The Recording
By late 1958, Miles Davis employed one of the best and most profitable working bands pursuing the hard bop style. His personnel had become stable: alto saxophonist Cannonball Adderley, tenor saxophonist John Coltrane, pianist Bill Evans, long-serving bassist Paul Chambers, and drummer Jimmy Cobb. His band played a mixture of pop standards and bebop originals by Charlie Parker, Thelonious Monk, Dizzy Gillespie, and Tadd Dameron; as with all bebop-based jazz, Davis's groups improvised on the chord changes of a given song. Davis was one of many jazz musicians growing dissatisfied with bebop, and saw its increasingly complex chord changes as hindering creativity.

In 1953, the pianist George Russell published his Lydian Chromatic Concept of Tonal Organization, which offered an alternative to the practice of improvisation based on chords and chord changes. Abandoning the traditional major and minor key relationships of Western music, Russell developed a new formulation using scales or a series of scales for improvisations; this approach led the way to "modal" in jazz. Influenced by Russell's ideas, Davis implemented his first modal composition with the title track of his studio album Milestones (1958) and his first sessions with Bill Evans, the '58 Sessions. Satisfied with the results, Davis prepared an entire album based on modality. Pianist Bill Evans, who had studied with Russell but recently departed from Davis's sextet to pursue his own career, was drafted back into the new recording project—the sessions that would engender Kind of Blue.

Photo of John Coltrane, Cannonball Adderley, Miles Davis and Bill Evans

(l. to r.) John Coltrane, Cannonball Adderley, Miles Davis and Bill Evans in studio

Kind of Blue was recorded in two sessions at Columbia Records' 30th Street Studio in New York City, on March 2 for the tracks "So What," "Freddie Freeloader," and "Blue in Green," composing side one of the original LP, and April 22 for the tracks "Flamenco Sketches," and "All Blues," making up side two. Teo Macero, who had produced Davis’s previous two LP’s, and Irving Townsend handled production.

As was his penchant, Davis called for almost no rehearsal and the musicians had little idea what they were to record; as described in the original liner notes by pianist Bill Evans, Davis had only given the band sketches of scales and melody lines on which to improvise. Once the musicians were assembled, Davis gave brief instructions for each piece and then set to taping the sextet in studio. While the results were impressive with so little preparation, the persistent legend that the entire album was recorded in one pass is untrue. Only "Flamenco Sketches" yielded a complete take on the first try. That take, not the master, was issued in 1997 as a bonus alternate track. The five master takes issued, however, were the only other complete takes; an insert for the ending to "Freddie Freeloader" was recorded, but was not used for release or on the issues of Kind of Blue prior to the 1997 reissue. Pianist Wynton Kelly may not have been happy to see the man he replaced, Bill Evans, back in his old seat. Perhaps to assuage the pianist's feelings, and also to take advantage of Kelly's superior skills as both bluesman and accompanist, Davis had Kelly play instead of Evans on the album's most blues-oriented number, "Freddie Freeloader." The live album Miles Davis at Newport documents this band. However, the Newport Jazz Festival recording on July 3, 1958 reflects the band in its hard bop conception, the presence of a Bill Evans only six weeks into his brief tenure in the Davis band notwithstanding, rather than the modal approach of Kind of Blue.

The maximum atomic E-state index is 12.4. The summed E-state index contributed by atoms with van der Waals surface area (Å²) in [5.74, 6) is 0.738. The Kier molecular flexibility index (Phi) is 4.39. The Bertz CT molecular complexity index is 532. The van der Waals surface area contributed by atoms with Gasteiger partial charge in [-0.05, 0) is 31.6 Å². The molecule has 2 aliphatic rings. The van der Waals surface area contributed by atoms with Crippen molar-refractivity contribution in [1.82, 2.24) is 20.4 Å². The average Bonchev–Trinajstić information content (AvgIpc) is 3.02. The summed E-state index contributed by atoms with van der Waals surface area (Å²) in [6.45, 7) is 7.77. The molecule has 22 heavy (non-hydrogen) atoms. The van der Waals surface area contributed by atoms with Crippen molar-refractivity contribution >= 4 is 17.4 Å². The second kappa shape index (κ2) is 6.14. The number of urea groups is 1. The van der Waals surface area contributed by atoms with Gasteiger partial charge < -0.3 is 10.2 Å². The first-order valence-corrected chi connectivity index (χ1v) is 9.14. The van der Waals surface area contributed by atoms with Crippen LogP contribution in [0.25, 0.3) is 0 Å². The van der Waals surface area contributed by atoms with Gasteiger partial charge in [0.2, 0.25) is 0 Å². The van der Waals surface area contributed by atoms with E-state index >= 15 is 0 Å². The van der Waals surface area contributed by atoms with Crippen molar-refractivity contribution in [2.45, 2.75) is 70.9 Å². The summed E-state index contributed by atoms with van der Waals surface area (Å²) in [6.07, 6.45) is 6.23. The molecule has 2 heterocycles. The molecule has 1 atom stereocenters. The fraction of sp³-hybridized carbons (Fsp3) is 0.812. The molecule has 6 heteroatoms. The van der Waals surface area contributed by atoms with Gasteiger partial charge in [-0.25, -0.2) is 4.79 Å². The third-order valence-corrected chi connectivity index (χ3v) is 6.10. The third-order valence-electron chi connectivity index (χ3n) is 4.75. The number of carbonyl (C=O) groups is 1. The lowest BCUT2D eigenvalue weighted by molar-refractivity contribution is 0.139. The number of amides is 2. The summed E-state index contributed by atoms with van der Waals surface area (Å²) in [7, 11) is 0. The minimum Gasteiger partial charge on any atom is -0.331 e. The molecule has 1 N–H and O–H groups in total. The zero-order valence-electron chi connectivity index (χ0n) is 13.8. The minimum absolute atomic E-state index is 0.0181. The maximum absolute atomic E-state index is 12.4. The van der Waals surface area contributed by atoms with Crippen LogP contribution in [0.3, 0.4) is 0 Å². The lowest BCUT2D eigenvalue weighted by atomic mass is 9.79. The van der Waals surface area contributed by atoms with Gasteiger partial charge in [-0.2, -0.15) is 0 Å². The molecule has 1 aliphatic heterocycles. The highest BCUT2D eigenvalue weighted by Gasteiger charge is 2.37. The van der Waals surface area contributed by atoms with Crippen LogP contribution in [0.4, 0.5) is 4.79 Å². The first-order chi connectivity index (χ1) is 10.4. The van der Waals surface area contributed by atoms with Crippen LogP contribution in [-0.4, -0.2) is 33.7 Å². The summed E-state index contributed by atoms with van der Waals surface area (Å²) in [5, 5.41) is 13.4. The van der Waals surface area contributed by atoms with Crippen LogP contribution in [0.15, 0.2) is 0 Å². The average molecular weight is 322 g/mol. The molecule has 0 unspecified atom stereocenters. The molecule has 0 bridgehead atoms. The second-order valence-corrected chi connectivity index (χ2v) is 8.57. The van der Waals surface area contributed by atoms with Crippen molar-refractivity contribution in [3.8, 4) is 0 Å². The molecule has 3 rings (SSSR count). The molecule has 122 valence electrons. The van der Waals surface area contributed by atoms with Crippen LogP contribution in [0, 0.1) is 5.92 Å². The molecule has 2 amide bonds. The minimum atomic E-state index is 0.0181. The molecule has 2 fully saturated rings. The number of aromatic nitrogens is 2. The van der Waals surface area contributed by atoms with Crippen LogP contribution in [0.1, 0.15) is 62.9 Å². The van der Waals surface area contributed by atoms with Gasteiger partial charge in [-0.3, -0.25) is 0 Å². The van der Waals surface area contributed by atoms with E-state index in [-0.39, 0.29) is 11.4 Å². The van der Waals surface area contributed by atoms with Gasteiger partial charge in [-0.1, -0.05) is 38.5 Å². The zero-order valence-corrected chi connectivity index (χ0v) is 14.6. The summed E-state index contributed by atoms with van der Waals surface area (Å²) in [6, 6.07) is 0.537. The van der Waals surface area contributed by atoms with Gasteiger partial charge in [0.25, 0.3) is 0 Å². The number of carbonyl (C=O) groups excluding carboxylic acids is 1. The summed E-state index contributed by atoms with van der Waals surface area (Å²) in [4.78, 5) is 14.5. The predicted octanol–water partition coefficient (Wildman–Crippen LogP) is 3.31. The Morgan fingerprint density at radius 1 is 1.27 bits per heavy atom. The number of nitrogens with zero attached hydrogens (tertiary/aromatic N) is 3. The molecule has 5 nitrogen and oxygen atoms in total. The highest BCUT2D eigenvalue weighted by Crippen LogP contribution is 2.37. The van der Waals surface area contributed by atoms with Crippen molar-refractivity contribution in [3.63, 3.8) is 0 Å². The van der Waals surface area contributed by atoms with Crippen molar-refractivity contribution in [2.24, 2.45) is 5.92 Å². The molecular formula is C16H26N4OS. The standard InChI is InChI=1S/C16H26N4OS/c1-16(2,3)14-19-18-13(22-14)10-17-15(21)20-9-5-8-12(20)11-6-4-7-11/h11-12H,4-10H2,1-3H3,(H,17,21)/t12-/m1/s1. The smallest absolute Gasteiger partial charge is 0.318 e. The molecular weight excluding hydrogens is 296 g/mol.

Miles Davis: trumpet
Julian “Cannonball” Adderley: alto saxophone (except #3)
John Coltrane: tenor saxophone
Wynton Kelly: piano (#2)
Bill Evans: piano (all others)
Paul Chambers: bass
Jimmy Cobb: drums

Original Recording Produced by Irving Townsend
Recording Engineer: Fred Plaut

Recorded at Columbia 30th Street Studio, New York City
March 2, 1959 (#1-3) and April 22, 1959 (#4-6)

Note: For most Columbia sessions of the 50s and 60s, the music was taped simultaneously on two different machines. At the first Kind of Blue session, which produced the three songs that appeared on side one of the LP, one of the three-track machines was running slightly slow. As it happens, the master takes used on the LP were pulled from the reels recorded on that machine. As a result, the first three tunes always appeared in sharp pitch until the gold Mastersound edition of this album, which included the music as the musicians played it (newly remixed), and the complete alternate takes from these historic sessions.